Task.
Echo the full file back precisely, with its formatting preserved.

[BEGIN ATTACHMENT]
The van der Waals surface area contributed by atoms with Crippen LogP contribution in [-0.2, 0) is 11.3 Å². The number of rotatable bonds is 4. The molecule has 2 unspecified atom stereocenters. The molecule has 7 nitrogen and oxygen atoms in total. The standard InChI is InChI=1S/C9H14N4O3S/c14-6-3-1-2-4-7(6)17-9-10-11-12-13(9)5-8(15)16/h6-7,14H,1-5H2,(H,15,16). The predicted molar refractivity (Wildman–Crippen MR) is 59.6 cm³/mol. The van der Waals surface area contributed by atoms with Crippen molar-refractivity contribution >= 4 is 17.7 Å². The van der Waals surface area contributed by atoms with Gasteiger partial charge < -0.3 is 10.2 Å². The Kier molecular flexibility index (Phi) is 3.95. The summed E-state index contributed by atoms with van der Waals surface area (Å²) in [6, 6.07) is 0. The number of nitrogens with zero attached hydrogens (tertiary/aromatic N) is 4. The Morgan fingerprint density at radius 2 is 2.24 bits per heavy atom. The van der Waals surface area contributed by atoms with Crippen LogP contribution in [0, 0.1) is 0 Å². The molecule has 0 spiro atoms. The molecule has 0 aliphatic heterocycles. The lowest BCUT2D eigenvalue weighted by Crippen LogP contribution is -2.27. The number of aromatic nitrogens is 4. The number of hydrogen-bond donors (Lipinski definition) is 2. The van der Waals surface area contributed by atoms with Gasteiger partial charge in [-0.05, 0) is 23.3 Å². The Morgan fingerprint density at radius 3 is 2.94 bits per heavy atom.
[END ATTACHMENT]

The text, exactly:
The van der Waals surface area contributed by atoms with Crippen LogP contribution in [-0.2, 0) is 11.3 Å². The number of rotatable bonds is 4. The molecule has 2 unspecified atom stereocenters. The molecule has 7 nitrogen and oxygen atoms in total. The standard InChI is InChI=1S/C9H14N4O3S/c14-6-3-1-2-4-7(6)17-9-10-11-12-13(9)5-8(15)16/h6-7,14H,1-5H2,(H,15,16). The predicted molar refractivity (Wildman–Crippen MR) is 59.6 cm³/mol. The van der Waals surface area contributed by atoms with Crippen molar-refractivity contribution >= 4 is 17.7 Å². The van der Waals surface area contributed by atoms with Gasteiger partial charge < -0.3 is 10.2 Å². The Kier molecular flexibility index (Phi) is 3.95. The summed E-state index contributed by atoms with van der Waals surface area (Å²) in [6, 6.07) is 0. The number of nitrogens with zero attached hydrogens (tertiary/aromatic N) is 4. The Morgan fingerprint density at radius 2 is 2.24 bits per heavy atom. The van der Waals surface area contributed by atoms with Crippen LogP contribution in [0, 0.1) is 0 Å². The molecule has 0 spiro atoms. The molecule has 0 aliphatic heterocycles. The lowest BCUT2D eigenvalue weighted by Crippen LogP contribution is -2.27. The number of aromatic nitrogens is 4. The number of hydrogen-bond donors (Lipinski definition) is 2. The van der Waals surface area contributed by atoms with Gasteiger partial charge in [-0.05, 0) is 23.3 Å². The Morgan fingerprint density at radius 3 is 2.94 bits per heavy atom.